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Historical marker for 'Richmond Professional Institute' to be dedicated Wednesday

The new marker commemorates the origins of today’s Virginia Commonwealth University Monroe Park Campus with the founding of the Richmond School of Social Work and Public Health in 1917.

The dedication and unveiling ceremony for the historic marker will take place Oct. 4 at Founders Hall. (File photo)
The dedication and unveiling ceremony for the historic marker will take place Oct. 4 at Founders Hall. (File photo)

A state historical marker issued by the Virginia Department of Historic Resources that commemorates the origins of today’s Virginia Commonwealth University Monroe Park Campus will be dedicated Wednesday.

The “Richmond Professional Institute” marker will recognize the 1917 founding of the Richmond School of Social Work and Public Health, which later became RPI and ultimately merged with the Medical College of Virginia to form VCU.

The dedication and unveiling ceremony for the marker is open to the public and will take place Wednesday, Oct. 4, at 11:15 a.m. at Founders Hall, located at 827 W. Franklin St. Paid parking — cash or credit card — is available in the VCU West Broad Street parking deck, adjacent to the campus Barnes and Noble.

Speakers during the ceremony will include VCU President Michael Rao, Ph.D.; Tim Davey, Ph.D., interim dean of the VCU School of Social Work; Joe Lowenthal, chair of the Richmond Professional Institute Alumni Council; and Julie V. Langan, director of the Virginia Department of Historic Resources.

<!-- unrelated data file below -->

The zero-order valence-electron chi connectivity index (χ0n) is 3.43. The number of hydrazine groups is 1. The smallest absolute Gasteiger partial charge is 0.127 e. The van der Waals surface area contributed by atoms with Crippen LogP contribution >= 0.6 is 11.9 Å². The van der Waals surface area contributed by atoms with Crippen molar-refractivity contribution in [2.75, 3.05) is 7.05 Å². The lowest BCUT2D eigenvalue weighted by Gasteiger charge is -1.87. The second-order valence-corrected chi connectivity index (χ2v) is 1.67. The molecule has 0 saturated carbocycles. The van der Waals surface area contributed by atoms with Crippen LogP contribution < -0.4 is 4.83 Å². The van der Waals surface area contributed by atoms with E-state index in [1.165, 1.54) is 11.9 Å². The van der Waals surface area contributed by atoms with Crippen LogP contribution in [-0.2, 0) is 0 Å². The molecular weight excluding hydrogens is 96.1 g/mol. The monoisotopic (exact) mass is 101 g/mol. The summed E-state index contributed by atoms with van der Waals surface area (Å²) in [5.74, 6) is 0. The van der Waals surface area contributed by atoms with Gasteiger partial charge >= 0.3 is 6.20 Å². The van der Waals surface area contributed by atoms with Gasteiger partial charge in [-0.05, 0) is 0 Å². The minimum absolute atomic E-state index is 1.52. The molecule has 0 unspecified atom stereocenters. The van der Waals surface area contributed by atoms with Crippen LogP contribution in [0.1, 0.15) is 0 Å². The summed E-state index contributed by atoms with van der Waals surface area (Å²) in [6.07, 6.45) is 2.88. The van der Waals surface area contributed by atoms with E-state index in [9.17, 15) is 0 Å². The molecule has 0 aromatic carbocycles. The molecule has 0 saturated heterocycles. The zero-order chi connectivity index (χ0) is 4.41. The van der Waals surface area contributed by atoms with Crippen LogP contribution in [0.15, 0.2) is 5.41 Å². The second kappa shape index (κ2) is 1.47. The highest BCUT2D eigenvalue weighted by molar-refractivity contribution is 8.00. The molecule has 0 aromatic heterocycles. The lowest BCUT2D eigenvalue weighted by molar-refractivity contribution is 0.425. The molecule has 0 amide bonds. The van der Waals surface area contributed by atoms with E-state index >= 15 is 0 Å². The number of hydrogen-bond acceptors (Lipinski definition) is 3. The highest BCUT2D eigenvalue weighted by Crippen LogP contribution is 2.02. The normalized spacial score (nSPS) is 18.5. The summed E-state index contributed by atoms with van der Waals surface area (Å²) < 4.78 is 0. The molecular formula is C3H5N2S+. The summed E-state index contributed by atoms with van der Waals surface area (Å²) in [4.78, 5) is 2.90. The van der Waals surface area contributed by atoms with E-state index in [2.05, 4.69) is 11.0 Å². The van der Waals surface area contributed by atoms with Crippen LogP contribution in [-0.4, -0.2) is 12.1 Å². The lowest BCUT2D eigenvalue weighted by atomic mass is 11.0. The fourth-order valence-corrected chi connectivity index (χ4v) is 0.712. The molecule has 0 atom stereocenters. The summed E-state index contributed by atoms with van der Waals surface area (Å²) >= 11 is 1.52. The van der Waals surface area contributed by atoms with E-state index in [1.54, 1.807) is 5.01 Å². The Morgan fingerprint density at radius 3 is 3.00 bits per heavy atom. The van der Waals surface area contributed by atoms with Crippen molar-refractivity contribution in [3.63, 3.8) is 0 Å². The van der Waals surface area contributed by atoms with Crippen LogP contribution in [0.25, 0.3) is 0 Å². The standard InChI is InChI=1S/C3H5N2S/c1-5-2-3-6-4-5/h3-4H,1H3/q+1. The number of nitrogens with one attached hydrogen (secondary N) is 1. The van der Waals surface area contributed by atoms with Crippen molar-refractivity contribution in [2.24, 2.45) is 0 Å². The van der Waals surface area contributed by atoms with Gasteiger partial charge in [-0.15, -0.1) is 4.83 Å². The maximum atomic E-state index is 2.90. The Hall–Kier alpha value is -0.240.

Guests will be invited to join a processional to the current location of the VCU School of Social Work at the Academic Learning Commons, where a reception honoring VCU School of Social Work emeriti faculty senate presidents will be held on the third floor lobby. A pedestrian path connects the two locations.

In 1917, the marker reads, “A group of community leaders founded the Richmond School of Social Economy, later known as the Richmond School of Social Work and Public Health.” Initially, the school focused on instruction in the fields of social work and nursing, “but the curriculum soon expanded,” according to the marker.

In 1925, the school relocated to its permanent home at 827 W. Franklin Street as the Richmond division of the College of William and Mary. In 1939, it was renamed the Richmond Professional Institute, and in 1962 it separated from William and Mary.

For most of the 1960s the school operated as an independent state institution “before merging with the Medical College of Virginia in 1968 to form Virginia Commonwealth University.”

The “Richmond Professional Institute” highway marker is sponsored by the VCU Foundation and was approved for manufacture and installation earlier this year by the Virginia Board of Historic Resources, which has authority to designate new historical markers. The VCU Foundation covered the manufacturing costs of the sign. The event is sponsored by the VCU School of Social Work, RPI Alumni Council, VCU Libraries and VCU Facilities Management.

Virginia’s historical highway marker program, which began in 1927 with the installation of the first historical markers along U.S. Route 1, is considered the oldest such program in the nation. Currently there are more than 2,500 official state markers, most maintained by the Virginia Department of Transportation, as well as by local partners in jurisdictions outside of VDOT’s authority such as the City of Richmond.

Text of marker:

Richmond Professional Institute

A group of community leaders founded the Richmond School of Social Economy, later known as the Richmond School of Social Work and Public Health, in 1917. Initial instruction was in the fields of social work and nursing, but the curriculum soon expanded. In 1925 the school became the Richmond division of the College of William and Mary and moved to its permanent home here at 827 West Franklin Street. It adopted the name Richmond Professional Institute (RPI) in 1939. RPI separated from William and Mary in 1962 and operated as an independent state institution before merging with the Medical College of Virginia in 1968 to form Virginia Commonwealth University.

 

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